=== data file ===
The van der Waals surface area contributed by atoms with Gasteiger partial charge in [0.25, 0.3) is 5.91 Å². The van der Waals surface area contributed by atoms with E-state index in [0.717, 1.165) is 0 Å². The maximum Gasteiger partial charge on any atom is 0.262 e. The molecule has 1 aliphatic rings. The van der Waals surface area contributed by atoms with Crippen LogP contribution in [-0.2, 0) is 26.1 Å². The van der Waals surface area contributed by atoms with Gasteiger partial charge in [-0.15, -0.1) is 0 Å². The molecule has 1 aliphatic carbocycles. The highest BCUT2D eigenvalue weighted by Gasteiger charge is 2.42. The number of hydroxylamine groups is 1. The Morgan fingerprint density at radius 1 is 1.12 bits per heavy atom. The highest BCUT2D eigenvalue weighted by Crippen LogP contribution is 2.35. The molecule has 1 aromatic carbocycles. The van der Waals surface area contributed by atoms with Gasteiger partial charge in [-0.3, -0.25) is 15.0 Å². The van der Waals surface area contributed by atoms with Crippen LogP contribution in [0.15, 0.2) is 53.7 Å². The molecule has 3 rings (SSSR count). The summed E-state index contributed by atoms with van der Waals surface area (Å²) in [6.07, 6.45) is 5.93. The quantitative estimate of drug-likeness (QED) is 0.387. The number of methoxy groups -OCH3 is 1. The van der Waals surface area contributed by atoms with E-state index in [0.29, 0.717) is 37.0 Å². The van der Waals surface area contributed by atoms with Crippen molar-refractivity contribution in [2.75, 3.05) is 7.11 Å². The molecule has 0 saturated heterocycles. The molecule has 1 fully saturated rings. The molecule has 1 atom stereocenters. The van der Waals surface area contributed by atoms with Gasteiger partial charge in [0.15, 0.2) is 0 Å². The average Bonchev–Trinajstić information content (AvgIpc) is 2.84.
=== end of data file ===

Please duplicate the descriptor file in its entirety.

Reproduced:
The van der Waals surface area contributed by atoms with Gasteiger partial charge in [0.25, 0.3) is 5.91 Å². The van der Waals surface area contributed by atoms with E-state index in [0.717, 1.165) is 0 Å². The maximum Gasteiger partial charge on any atom is 0.262 e. The molecule has 1 aliphatic rings. The van der Waals surface area contributed by atoms with Crippen LogP contribution in [-0.2, 0) is 26.1 Å². The van der Waals surface area contributed by atoms with Gasteiger partial charge in [-0.15, -0.1) is 0 Å². The molecule has 1 aliphatic carbocycles. The highest BCUT2D eigenvalue weighted by Gasteiger charge is 2.42. The number of hydroxylamine groups is 1. The Morgan fingerprint density at radius 1 is 1.12 bits per heavy atom. The highest BCUT2D eigenvalue weighted by Crippen LogP contribution is 2.35. The molecule has 1 aromatic carbocycles. The van der Waals surface area contributed by atoms with Gasteiger partial charge in [-0.3, -0.25) is 15.0 Å². The van der Waals surface area contributed by atoms with Crippen LogP contribution in [0.15, 0.2) is 53.7 Å². The molecule has 3 rings (SSSR count). The summed E-state index contributed by atoms with van der Waals surface area (Å²) in [6.07, 6.45) is 5.93. The quantitative estimate of drug-likeness (QED) is 0.387. The number of methoxy groups -OCH3 is 1. The van der Waals surface area contributed by atoms with E-state index in [0.29, 0.717) is 37.0 Å². The van der Waals surface area contributed by atoms with Crippen molar-refractivity contribution in [2.75, 3.05) is 7.11 Å². The molecule has 0 saturated heterocycles. The molecule has 1 fully saturated rings. The molecule has 1 atom stereocenters. The van der Waals surface area contributed by atoms with Gasteiger partial charge in [0.15, 0.2) is 0 Å². The average Bonchev–Trinajstić information content (AvgIpc) is 2.84.